Providing students at risk of becoming long-term English learners (LTELs) with the instruction and support they need to reclassify as fluent English proficient before entering high school increases their access to grade-level or advanced placement curriculum that will satisfy college entrance requirements and, presumably, postsecondary academic success. The purpose of this study is to determine whether the support provided through College Success Path by the Students First Unified School District (a pseudonym) to its seventhand eighthgradersat risk of becoming LTELs has the potential to lead to university matriculation.
Descriptive (mean, median, mode, and standard deviation) and inferential (independent measure t-test) statistical analyses of student learning outcomes revealed nonsignificant results at the .05 level.
Notable findings emerged after looking at score distributions and frequencies (cross-tabulations) for the District Writing Assessments and California Standardized Tests, English Language Arts learning outcomes. The treatment group experienced greater numbers of students moving from lower proficiency levels to higher proficiency levels in terms of the posttests than the control group did.
Descriptive and inferential statistical analyses of identified student learning outcomes did not yield significant results at the .05 level. Cross-tabulations conducted to analyze score distributions on the same student learning outcomes revealed results in favor of the treatment group. However, A-G completion rates and academic GPA data revealed results in favor of the control group.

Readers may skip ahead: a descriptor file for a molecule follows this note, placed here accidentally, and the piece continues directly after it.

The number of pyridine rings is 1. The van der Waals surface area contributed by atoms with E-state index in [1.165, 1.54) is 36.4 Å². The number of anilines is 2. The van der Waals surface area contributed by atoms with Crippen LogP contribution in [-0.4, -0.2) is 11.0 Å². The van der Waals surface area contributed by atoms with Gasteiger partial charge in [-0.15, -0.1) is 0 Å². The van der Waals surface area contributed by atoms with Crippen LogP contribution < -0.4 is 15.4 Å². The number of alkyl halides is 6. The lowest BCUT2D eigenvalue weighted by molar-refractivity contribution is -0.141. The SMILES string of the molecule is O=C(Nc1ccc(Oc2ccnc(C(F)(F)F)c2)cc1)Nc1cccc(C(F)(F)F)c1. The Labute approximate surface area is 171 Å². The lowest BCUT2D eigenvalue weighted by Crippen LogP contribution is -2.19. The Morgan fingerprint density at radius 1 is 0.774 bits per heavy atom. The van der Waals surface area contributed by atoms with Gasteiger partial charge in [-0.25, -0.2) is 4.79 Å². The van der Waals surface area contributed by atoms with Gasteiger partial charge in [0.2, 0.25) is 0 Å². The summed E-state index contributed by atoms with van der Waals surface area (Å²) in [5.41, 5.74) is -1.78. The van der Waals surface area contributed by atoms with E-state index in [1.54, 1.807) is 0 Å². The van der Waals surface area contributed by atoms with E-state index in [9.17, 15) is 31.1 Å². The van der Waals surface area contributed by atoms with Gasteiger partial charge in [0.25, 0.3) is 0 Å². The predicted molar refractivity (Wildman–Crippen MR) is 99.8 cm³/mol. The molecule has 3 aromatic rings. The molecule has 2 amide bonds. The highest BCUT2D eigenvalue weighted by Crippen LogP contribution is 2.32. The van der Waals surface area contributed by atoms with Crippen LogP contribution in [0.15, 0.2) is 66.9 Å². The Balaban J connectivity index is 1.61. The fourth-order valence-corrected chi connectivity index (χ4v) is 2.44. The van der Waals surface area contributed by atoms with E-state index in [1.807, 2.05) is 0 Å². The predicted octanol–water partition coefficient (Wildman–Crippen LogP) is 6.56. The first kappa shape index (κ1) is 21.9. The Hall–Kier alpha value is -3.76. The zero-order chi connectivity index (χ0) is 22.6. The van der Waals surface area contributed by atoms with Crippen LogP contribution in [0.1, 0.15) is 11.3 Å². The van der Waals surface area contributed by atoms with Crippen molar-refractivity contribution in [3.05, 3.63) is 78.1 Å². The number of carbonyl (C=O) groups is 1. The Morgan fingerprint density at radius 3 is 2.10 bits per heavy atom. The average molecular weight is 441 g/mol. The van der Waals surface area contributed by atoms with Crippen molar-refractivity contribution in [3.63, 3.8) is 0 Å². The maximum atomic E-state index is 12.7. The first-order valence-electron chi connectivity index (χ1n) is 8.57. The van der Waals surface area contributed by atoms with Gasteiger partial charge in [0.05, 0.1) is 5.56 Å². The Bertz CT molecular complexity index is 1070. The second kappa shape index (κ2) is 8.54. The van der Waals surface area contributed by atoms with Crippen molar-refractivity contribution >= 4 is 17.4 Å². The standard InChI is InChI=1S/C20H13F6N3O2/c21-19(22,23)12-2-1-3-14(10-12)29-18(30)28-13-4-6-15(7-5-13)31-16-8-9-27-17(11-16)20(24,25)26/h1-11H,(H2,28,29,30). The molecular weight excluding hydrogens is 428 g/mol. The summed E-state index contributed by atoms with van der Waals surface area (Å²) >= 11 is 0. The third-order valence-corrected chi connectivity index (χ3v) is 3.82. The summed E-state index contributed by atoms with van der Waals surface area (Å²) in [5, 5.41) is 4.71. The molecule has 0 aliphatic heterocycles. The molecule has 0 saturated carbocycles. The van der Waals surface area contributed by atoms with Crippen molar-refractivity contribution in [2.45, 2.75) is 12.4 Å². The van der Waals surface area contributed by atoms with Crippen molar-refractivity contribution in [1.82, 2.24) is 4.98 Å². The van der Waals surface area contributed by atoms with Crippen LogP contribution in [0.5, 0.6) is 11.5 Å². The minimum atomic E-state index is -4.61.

The reality regarding the English learner (EL) population in California is changing as the number of LTELs increases in our public schools. In light of current state legislation, providing equal educational opportunities for ELs, especially LTELs, is vital to their success. This relates to the theoretical foundation of this study because it hearkens back to Paulo Freire's idea of actively participating in one's current reality and working to transform rather than conform to the world around them.
|School:||California State University, Fullerton|
|School Location:||United States -- California|
|Source:||DAI-A 76/07(E), Dissertation Abstracts International|
|Subjects:||English as a Second Language, Secondary education|
|Keywords:||English Learner Support, English Learners, Long-Term English Learners|
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